What It Means To Fall In Friend-Love In Your Twenties
Fueled by youthful ambition and loneliness, our relationship was more seduction than friendship.
S was my first friend in this city. That I made a friend felt like an accomplishment; that I made a friend meant I had conquered the city. S only ever knew me as a New Yorker and a grown-up; this meant, somehow, that I was both of those things. We met at a stupid job I held for seven months, an early internet concern. I was 22 and knew nothing; she was my age but seemed to know everything.
S was a sculptor. That's how you know this is true; if it were a lie, I'd have made her a painter, because New York City is lousy with painters, and painters seem romantic/noble/sexy to me. But she was a sculptor, which seems so unlikely, even now, years after the fact; who on earth wants to be a sculptor?
With the caveat that memory is always faulty, in my memory, S asked me to join her for lunch one day, so I did. It’s unlikely that I’d have tendered the invitation. I’m shy now and was considerably more so that year, my first out of college, my first in New York. I was often alone as well as often very lonely.
We sat in the café across the street from our office, where the coffee was a dollar and you could smoke inside. I doubt we ate anything. I got two paychecks a month and it took one and half of those to pay my rent. With the logic of 22-year-olds, we considered food an extravagance. With the passion of 22-year-olds, we became best friends. And then, just as quickly, just as inexplicably, we became nothing at all.
S and I were both the children of Asian immigrants who were doctors. Neither of us wanted to be a doctor; other children of Asian immigrants who are doctors will understand that this meant we were a disappointment. Our first common bond.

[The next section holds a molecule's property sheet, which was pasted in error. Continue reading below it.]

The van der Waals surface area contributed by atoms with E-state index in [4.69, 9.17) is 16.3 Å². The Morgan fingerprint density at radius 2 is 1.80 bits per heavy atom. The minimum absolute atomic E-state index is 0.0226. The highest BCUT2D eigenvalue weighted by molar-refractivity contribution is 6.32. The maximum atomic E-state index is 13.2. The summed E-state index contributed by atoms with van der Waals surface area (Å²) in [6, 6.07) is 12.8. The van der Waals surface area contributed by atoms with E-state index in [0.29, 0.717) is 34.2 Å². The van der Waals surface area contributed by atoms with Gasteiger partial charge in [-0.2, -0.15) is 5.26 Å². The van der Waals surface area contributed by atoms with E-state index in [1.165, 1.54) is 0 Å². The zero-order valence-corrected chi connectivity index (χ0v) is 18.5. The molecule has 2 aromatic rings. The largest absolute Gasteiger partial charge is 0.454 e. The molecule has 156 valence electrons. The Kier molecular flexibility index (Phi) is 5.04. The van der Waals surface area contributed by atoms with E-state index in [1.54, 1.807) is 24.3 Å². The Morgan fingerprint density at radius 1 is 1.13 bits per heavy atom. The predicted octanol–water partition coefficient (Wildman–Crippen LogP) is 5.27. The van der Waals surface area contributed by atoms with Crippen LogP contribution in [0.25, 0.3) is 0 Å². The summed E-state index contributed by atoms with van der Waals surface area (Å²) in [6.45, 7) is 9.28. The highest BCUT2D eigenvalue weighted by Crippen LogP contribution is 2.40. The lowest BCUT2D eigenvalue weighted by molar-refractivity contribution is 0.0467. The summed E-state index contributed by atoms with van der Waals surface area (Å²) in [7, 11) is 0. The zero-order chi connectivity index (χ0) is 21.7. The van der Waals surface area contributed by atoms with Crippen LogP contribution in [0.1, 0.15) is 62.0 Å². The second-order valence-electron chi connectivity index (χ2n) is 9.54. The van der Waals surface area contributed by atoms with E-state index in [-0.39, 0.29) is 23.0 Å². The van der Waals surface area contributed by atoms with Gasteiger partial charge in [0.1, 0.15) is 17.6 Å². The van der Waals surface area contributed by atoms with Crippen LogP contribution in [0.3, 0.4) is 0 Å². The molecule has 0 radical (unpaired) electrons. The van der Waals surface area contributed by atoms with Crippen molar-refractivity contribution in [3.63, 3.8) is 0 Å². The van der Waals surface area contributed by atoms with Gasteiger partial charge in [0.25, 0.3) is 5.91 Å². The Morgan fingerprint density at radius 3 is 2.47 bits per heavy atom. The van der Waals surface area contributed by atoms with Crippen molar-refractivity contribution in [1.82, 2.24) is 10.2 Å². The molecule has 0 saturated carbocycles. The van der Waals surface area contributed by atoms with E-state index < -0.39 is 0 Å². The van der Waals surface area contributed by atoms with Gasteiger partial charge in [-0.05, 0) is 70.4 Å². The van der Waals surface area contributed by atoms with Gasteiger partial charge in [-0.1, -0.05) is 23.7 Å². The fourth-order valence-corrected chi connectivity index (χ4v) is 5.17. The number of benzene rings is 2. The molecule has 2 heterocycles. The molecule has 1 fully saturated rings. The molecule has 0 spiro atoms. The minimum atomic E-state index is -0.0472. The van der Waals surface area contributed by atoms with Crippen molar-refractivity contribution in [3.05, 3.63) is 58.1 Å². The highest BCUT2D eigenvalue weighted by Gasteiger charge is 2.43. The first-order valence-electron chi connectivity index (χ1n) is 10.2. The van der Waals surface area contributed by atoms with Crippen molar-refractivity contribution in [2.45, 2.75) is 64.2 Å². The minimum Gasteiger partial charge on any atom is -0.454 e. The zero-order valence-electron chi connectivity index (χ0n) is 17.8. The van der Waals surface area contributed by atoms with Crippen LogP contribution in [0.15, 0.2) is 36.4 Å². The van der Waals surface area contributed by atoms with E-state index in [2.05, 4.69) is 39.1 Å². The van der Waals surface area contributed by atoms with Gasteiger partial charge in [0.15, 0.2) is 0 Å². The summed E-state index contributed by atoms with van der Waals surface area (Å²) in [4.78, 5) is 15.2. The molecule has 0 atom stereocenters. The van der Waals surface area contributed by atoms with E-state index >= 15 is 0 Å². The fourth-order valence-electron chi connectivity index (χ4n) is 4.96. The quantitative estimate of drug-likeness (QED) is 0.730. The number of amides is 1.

Also, we were, in that preposterous way people in their twenties can be, serious about sculpture, serious about writing. We must have sensed that shared ambition, one that had nothing to do with our office jobs; we teased it out of one another over the course of our conversations, the same way the other secretly gay boys I’d known in my youth teased that information out of one another.
We were in the grip of our own enthusiasms.
We were in the grip of our own enthusiasms. She gave me Gyorgy Legeti; I gave her Yoko Ono. She gave me Richard Artschwager; I gave her Lorrie Moore. We did the stuff we said we’d moved to New York to do: went to the Asia Society and the MoMA, to a reading or to see modern dance, to find out what was in the Chelsea galleries S hoped might one day represent her. We saw Cremaster 3 and sat through the whole thing. We strolled through the newly opened Hudson River Park until we ran out of park. We went to see the Torqued Spirals and caught a glimpse of Richard Serra himself, chatting with one of the Gagosian underlings. It was like seeing God.
Mostly, we sat on the floor of her cold art studio and drank wine out of Dixie cups from the shared bathroom at the end of the hall. We talked — oh, how we talked — but we listened. My boyfriend was still away at school; my roommate had a life of her own. Before S, on weekends, I’d rise early for no reason, and walk into Park Slope because back then you couldn’t buy the Sunday New York Times in Fort Greene. I’d listen to my Discman and read the Book Review and luxuriate in my loneliness, which was mitigated by knowing I’d see S at work on Monday.
I quit that terrible job. We no longer saw one another daily, but S and I would meet for cheap meals or free concerts. I got a better job. I’d meet S at her studio bearing food pilfered from the Condé Nast cafeteria. We’d ramble from Midtown to Soho, the cheapest date in town, barely noticing the cold or the blocks ticking by because we were deep in conversation, enchanted by the future we were conjuring.